Our last article (Is equal opportunities enough?) centred on the need for Norwegian organizations to transform their equal opportunity statements into actions that actually create or improve access for different groups in the society. In this article, we present to you one of Oslo Metropolitan University’s (OsloMet) initiatives that fosters inclusion and improves the professional prospects of skilled immigrants in Norway.
The Supplementary Education Programme for Refugees is a one-year university course, primarily offered to refugees with a prior qualification as a teacher, nurse or engineer. Qualified applicants without a refugee background but with education outside the EU/EEA would be considered if there are available spaces. For many educated refugees (and other groups of immigrants) who want to quickly upskill and get relevant jobs in Norway, this initiative is a small but vitally important step that reduces the Norwegian language requirement for admission into a Norwegian taught programme from B2 to B1 (or its equivalent).
During the one year programme, participants study theoretical courses related to their respective professional fields and are offered opportunities to put their knowledge into practice. Participants also have the chance to combine these with Norwegian language training. As you can imagine this will be intensive, but the benefits are worth the work.
This initiative has been so widely welcomed because after completion, participants have access to a wider pool of relevant jobs with the added advantage of being able to speak Norwegian relevant to their professional field (which cannot be covered in regular Norwegian language courses). For those with teaching or nursing backgrounds, it accelerates the process of getting the necessary authorization from the Utdanningsdirektoratet and Helsedirektoratet respectively.
The application requirements differ from programme to programme, but the common requirements are:
- You have completed university level education as a teacher, nurse or engineer
- You have a refugee background (other qualified applicants can be admitted depending on available study space)
- You have achieved a minimum of B1 (or equivalent) in Norwegian (except for nursing where B2 or equivalent is required
- You meet the minimum level of English language proficiency (English teachers are exempted)
- You send in your application before March 1 (yearly early deadline) or April 15 (yearly general deadline)
More information can be found on the programme website.
In this brief conversation with the programme manager, Ellen Merethe Magnus, Inter-Nationals bring you some answers to questions you might have:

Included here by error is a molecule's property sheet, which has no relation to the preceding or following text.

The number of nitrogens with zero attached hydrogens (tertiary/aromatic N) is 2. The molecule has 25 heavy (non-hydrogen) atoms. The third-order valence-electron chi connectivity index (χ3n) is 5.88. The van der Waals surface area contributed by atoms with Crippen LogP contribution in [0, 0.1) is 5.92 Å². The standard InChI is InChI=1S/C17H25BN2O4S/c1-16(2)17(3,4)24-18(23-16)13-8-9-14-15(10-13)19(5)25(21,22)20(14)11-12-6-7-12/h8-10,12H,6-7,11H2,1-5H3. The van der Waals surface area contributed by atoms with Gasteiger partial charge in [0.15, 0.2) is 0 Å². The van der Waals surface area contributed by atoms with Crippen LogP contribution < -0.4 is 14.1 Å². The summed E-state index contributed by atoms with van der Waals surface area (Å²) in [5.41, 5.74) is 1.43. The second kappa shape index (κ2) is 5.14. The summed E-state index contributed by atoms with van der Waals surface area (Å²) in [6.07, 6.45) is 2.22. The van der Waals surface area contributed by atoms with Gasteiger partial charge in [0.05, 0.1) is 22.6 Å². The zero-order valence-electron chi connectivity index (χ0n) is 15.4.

How did the idea for the course come about?
In late 2015, Norwayexperienced a record high number of refugees. Many of them were assumed to have completed higher education, and to help them qualify for jobs according to their education, the Ministry of Education and Research asked OsloMet if the university could develop and offer programs to bridge the gap between the prior education of initially teachers and nurses, and later on engineers, and the corresponding Norwegian education.
How many students do you admit for the 2020 programme?
We will admit 90 students
What are the common challenges students in the programme face?
That would have to be language skills, in particular Norwegian, professional language. We are very well aware of this and offer as much language training as we can. Another challenge is being a student in Norway, which can be different from being a student in the student’s home country.
What are the challenges you face in administering the programme?
Initially, it was challenging to reach the potential students for which the programmes were developed. Unfortunately, the records on the educational background of refugees are scarce, so we put a lot of work into informing through various channels. Also, it takes time from when the programmes are first known to the target group until applicants actually fulfill all admission criteria. The diversity in educational background among the students calls for adjustments to meet individual needs and often quite a bit of counselling.
Are there plans to introduce other subjects, like business or the arts?
No, we don’t have plans for similar offers in other areas.
Do you think this course provides a model that other institutions outside of Norway can replicate?
Actually, we have learned a lot from Sweden. They have had similar programs in operation for many years and for many professions.
How do you monitor the success of the programme? Do you collect data on previous participants?
The program has been in operation since fall 2017, so we don’t have a long history. Yes, keep track of number of applicants, qualified applicants and students completing the programs and we will follow up the students who have completed the program as a part of the evaluation of the program.
How else can we help refugees with qualifications integrate to Norway?
I would have to answer that question from a university employee’s point of view. At OsloMet and some other universities we a program called Akademisk dugnad. The program offers courses and training in i.e. Norwegian, English and computer skills. Our Akademisk dugnad collaborates with Oslo kommune and aims at offering supplementary courses and activities to those offered by other bodies. For refugees not qualifying for our bridging programmes it might be a possibility to take courses at a university as a start or may be just sit in open lectures. You meet people with a similar educational background, can discuss with them and practice the language.
The Norwegian University of Science and Technology (NTNU) also offers a similar programme, more information can be found via this link. If you think these programmes might be of interest to someone you know, we encourage you to share this article with them.